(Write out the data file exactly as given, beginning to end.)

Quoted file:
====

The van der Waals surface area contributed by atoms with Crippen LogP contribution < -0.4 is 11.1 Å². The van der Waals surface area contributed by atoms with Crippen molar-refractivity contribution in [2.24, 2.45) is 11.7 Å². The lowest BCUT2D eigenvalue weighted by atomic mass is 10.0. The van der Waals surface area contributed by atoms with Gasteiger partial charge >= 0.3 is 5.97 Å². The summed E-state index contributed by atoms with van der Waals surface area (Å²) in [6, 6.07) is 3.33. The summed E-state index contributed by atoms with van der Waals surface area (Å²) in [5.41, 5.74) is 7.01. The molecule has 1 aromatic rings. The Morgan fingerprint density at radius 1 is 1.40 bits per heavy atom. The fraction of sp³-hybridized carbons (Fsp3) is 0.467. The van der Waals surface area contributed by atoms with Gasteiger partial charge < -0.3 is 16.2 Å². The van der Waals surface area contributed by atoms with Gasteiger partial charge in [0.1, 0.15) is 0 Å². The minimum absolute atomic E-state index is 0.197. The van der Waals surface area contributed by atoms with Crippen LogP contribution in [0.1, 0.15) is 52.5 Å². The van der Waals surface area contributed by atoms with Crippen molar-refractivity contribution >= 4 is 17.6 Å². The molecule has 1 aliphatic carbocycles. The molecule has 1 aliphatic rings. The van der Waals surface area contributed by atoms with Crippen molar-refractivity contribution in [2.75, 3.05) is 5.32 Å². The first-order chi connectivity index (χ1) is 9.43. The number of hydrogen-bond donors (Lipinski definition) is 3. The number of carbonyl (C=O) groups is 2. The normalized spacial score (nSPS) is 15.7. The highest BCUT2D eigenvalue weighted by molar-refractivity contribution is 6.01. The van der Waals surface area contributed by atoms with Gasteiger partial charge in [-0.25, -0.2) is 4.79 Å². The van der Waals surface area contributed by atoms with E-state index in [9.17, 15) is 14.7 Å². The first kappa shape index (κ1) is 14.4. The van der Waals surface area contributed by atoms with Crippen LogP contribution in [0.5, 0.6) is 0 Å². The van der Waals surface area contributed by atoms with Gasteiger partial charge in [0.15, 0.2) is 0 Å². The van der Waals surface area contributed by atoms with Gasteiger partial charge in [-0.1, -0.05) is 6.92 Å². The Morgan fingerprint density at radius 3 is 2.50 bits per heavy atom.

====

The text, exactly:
The van der Waals surface area contributed by atoms with Crippen LogP contribution < -0.4 is 11.1 Å². The van der Waals surface area contributed by atoms with Crippen molar-refractivity contribution in [2.24, 2.45) is 11.7 Å². The lowest BCUT2D eigenvalue weighted by atomic mass is 10.0. The van der Waals surface area contributed by atoms with Gasteiger partial charge >= 0.3 is 5.97 Å². The summed E-state index contributed by atoms with van der Waals surface area (Å²) in [6, 6.07) is 3.33. The summed E-state index contributed by atoms with van der Waals surface area (Å²) in [5.41, 5.74) is 7.01. The molecule has 1 aromatic rings. The Morgan fingerprint density at radius 1 is 1.40 bits per heavy atom. The fraction of sp³-hybridized carbons (Fsp3) is 0.467. The van der Waals surface area contributed by atoms with Gasteiger partial charge < -0.3 is 16.2 Å². The van der Waals surface area contributed by atoms with Gasteiger partial charge in [0.1, 0.15) is 0 Å². The minimum absolute atomic E-state index is 0.197. The van der Waals surface area contributed by atoms with Crippen LogP contribution in [0.1, 0.15) is 52.5 Å². The van der Waals surface area contributed by atoms with Crippen molar-refractivity contribution >= 4 is 17.6 Å². The molecule has 1 aliphatic carbocycles. The molecule has 1 aliphatic rings. The van der Waals surface area contributed by atoms with Crippen molar-refractivity contribution in [2.75, 3.05) is 5.32 Å². The first-order chi connectivity index (χ1) is 9.43. The number of hydrogen-bond donors (Lipinski definition) is 3. The number of carbonyl (C=O) groups is 2. The normalized spacial score (nSPS) is 15.7. The highest BCUT2D eigenvalue weighted by molar-refractivity contribution is 6.01. The van der Waals surface area contributed by atoms with Gasteiger partial charge in [-0.25, -0.2) is 4.79 Å². The van der Waals surface area contributed by atoms with E-state index in [9.17, 15) is 14.7 Å². The first kappa shape index (κ1) is 14.4. The van der Waals surface area contributed by atoms with Crippen LogP contribution in [0.5, 0.6) is 0 Å². The van der Waals surface area contributed by atoms with Gasteiger partial charge in [0.15, 0.2) is 0 Å². The van der Waals surface area contributed by atoms with Gasteiger partial charge in [-0.1, -0.05) is 6.92 Å². The Morgan fingerprint density at radius 3 is 2.50 bits per heavy atom.